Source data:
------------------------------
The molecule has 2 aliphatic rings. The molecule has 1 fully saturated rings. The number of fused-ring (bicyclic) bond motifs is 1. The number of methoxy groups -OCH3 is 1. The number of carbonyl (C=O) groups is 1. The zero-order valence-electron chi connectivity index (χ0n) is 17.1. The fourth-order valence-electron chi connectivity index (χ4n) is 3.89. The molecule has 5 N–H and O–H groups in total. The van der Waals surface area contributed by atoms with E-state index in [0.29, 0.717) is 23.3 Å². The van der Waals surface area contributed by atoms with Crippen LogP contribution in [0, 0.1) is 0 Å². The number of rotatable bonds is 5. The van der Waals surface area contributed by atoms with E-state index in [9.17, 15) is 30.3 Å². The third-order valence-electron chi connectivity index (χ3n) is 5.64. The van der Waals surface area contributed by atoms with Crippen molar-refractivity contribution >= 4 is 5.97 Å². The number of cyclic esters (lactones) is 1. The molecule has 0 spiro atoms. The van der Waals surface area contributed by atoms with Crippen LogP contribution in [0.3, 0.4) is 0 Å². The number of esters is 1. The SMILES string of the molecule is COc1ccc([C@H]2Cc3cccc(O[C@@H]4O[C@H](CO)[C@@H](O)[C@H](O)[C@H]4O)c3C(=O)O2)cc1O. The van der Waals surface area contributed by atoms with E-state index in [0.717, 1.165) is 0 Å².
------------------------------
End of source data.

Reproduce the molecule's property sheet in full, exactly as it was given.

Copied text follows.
The molecule has 2 aliphatic rings. The molecule has 1 fully saturated rings. The number of fused-ring (bicyclic) bond motifs is 1. The number of methoxy groups -OCH3 is 1. The number of carbonyl (C=O) groups is 1. The zero-order valence-electron chi connectivity index (χ0n) is 17.1. The fourth-order valence-electron chi connectivity index (χ4n) is 3.89. The molecule has 5 N–H and O–H groups in total. The van der Waals surface area contributed by atoms with E-state index in [0.29, 0.717) is 23.3 Å². The van der Waals surface area contributed by atoms with Crippen LogP contribution in [0, 0.1) is 0 Å². The number of rotatable bonds is 5. The van der Waals surface area contributed by atoms with E-state index in [9.17, 15) is 30.3 Å². The third-order valence-electron chi connectivity index (χ3n) is 5.64. The van der Waals surface area contributed by atoms with Crippen molar-refractivity contribution >= 4 is 5.97 Å². The number of cyclic esters (lactones) is 1. The molecule has 0 spiro atoms. The van der Waals surface area contributed by atoms with Crippen LogP contribution in [0.3, 0.4) is 0 Å². The number of esters is 1. The SMILES string of the molecule is COc1ccc([C@H]2Cc3cccc(O[C@@H]4O[C@H](CO)[C@@H](O)[C@H](O)[C@H]4O)c3C(=O)O2)cc1O. The van der Waals surface area contributed by atoms with E-state index in [0.717, 1.165) is 0 Å².